“What you do speaks so loudly that I cannot hear what you say.”
Ralph Waldo Emerson
- Acorn Squash – All Shares
- Potatoes – All Shares
- Garlic – All Shares
- Green Beans – All Shares
- Hot Peppers – All Shares
- Parsley – All Shares
- Sweet Onion – Full & Single Shares Only
- Lettuce – Full & Single Shares Only
- Radishes – Full & Single Shares Only
- Kale – Single & Half Shares Only
- Bell Peppers – Full Shares Only
- Chard – Full Shares Only
- Tomatoes – Full Shares Only
- Green Onions – Half Shares Only
- Eggplant – Half Shares Only
The first freeze of the year is always a sure sign that the summer crops are over. We usually get some kind of light or moderate frost in September(this year on the 24th). Normally this event lasts one to three nights and can be overcome with some light row cover on a few more sensitive crops that we want to save. Then we are usually frost free for a week or two or three until the next frost comes that is more heavy, or goes lower than 32 degrees. By this point many of the hot summer crops are done for and we concentrate on produce that do well in the colder weather. This is where we presently find ourselves. Tomorrow the crew will be bringing in the remainder of the winter squash and putting row cover over green beans, hot peppers, small chard and some newly planted fall greens. Most of our cover crop has been planted, except for some strips of winter rye, and our garlic field is under cultivation in preparation for a mid-October planting. We also have a 50′ caterpillar tunnel coming next week that will protect some of our late fall share crops.
Crop of the Week: Garlic
I am very excited to bring Garlic to the table as our ‘crop of the week’, and also to your table!
Garlic is a part of the Allium Genus and is closely related to the onion, shallot, leek, chive, and Chinese Onion. This pungent crop is native to Central Asia and northeastern Iran and its use dates back thousands of years. Garlic is a common product worldwide and is grown in many places however, China actually produces 80% of the world’s supply. Here at Earth Dance Farm we grew 6 – 400 ft rows of garlic this year and came out with a pretty nice yield. We will be using a large amount for giving in boxes the rest of this year and the rest for planting in the field. In addition to our own, farmer Norm has been hunting down some organic garlic growers in the area to obtain some poundage of other types as well to incorporate into our stock. We plant individual cloves into the ground in mid-Fall (in about a week or 2)before the ground is too cold and then mulch the rows to keep them insulated for the Winter. The idea is to get them into the ground at the perfect time where they will produce roots but not any shoots. They will then overwinter and start putting out shoots in late Spring the following year and will then turn to garlic scapes, which you had received in your boxes earlier this year. Once the scapes are harvested, the plant can start putting all its energy into the garlic bulb below ground which will then get bigger and after a while be harvested in late Summer/early Fall. We then bundle them and hang them to dry for a few weeks to ‘cure’ them. Something I have noticed about EDF garlic in particular is that the cloves that make up the bulb tend to be larger than average, sometimes seeming that one clove could actually equal 2 or 3.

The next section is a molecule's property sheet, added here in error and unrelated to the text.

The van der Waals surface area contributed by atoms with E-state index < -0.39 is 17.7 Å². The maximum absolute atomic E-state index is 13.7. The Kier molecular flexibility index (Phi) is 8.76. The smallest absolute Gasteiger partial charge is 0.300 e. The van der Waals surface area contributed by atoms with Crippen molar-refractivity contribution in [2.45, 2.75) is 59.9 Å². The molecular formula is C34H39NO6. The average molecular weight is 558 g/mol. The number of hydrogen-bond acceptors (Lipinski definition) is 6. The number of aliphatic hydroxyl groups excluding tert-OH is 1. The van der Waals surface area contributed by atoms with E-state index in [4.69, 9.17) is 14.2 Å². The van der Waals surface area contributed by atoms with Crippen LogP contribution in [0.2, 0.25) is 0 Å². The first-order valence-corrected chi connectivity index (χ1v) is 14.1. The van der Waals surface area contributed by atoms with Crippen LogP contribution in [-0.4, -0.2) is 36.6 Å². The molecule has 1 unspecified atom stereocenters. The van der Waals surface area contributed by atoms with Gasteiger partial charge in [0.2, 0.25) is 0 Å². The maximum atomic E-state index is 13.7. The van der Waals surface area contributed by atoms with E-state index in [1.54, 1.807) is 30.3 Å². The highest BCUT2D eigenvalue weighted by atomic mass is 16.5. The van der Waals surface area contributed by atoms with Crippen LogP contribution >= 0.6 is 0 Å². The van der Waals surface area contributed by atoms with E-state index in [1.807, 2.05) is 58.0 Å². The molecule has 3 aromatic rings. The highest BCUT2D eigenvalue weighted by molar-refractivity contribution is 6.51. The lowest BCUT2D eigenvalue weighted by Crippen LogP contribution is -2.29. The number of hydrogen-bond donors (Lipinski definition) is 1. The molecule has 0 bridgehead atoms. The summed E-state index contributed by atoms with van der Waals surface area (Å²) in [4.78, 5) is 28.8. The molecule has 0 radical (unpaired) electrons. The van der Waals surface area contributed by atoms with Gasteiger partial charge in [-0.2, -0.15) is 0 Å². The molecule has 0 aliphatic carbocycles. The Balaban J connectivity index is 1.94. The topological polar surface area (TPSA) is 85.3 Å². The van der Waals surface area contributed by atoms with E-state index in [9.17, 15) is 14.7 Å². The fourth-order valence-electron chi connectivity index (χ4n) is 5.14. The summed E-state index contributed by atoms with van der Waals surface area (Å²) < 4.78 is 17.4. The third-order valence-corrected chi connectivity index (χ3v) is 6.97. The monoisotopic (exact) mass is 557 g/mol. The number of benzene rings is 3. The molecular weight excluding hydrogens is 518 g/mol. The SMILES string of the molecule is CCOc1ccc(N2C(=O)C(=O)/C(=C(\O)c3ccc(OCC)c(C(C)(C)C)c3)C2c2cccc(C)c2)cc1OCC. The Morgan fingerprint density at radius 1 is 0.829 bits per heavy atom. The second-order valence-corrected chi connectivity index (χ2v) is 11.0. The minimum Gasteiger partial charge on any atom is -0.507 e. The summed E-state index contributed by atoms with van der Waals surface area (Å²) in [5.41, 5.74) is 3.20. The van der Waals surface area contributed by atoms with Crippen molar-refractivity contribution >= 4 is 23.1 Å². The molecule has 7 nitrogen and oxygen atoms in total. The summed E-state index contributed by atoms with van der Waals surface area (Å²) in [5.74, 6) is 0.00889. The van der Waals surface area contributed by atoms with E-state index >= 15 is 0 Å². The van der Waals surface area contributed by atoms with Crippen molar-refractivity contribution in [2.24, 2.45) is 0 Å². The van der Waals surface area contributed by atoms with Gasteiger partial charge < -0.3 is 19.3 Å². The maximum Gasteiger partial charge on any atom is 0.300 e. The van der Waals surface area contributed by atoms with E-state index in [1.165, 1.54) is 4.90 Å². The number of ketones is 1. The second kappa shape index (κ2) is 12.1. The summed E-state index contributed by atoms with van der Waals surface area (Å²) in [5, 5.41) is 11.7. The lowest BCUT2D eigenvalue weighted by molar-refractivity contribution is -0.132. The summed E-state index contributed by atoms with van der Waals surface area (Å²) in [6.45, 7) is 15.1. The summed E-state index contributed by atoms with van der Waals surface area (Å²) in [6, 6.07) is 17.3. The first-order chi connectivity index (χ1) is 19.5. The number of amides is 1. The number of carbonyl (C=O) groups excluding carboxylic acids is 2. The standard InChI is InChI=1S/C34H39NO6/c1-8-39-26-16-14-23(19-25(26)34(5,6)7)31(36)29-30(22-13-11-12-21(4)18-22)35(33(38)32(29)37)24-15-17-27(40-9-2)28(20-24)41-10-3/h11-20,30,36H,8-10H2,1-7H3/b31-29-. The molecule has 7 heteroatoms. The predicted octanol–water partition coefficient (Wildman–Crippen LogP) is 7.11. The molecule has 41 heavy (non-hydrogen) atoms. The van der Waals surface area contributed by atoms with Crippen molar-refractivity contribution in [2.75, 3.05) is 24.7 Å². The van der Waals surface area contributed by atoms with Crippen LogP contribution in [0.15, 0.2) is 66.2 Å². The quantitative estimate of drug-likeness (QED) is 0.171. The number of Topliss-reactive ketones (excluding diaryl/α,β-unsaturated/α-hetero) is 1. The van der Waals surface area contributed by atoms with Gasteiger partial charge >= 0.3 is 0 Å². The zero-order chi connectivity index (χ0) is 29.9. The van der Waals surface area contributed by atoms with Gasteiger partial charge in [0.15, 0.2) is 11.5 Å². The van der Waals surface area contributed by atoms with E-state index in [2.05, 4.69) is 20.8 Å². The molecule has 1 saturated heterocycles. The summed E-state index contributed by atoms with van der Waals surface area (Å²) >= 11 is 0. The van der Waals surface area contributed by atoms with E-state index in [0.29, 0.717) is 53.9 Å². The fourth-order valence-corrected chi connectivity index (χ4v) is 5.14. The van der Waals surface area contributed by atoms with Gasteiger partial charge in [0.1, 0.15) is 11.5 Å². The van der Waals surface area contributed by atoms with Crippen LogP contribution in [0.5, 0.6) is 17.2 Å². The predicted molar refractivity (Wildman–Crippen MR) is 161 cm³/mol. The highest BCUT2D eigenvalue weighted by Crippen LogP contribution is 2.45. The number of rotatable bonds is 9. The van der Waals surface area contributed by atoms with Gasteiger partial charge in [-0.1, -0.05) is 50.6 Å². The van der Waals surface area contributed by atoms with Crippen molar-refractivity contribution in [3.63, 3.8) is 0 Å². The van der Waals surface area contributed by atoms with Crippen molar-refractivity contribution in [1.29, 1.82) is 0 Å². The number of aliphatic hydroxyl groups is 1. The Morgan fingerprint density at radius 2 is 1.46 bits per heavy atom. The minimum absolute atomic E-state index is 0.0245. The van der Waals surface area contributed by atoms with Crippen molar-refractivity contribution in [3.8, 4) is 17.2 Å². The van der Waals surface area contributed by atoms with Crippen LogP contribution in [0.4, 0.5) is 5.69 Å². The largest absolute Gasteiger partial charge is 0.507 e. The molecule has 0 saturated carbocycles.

There are many ways to use garlic, mostly in the kitchen BUT it can also be used as medicine and has been for a very long time. It is said that garlic can help relieve or treat a wide variety of ailments including arthritis, snake and insect bites, parasites, chronic cough, and as an antibiotic to treat infectious diseases. It was even used as an antiseptic to help prevent gangrene during WW1 and WW2. In the kitchen, it is used for its flavor which is quite versatile and can be used in many different dishes across the board. I add garlic to pretty much everything I cook that isn’t a dessert, and I am totally that person who adds more than the recipe calls for!
We hope you enjoy!
Some recipes to try: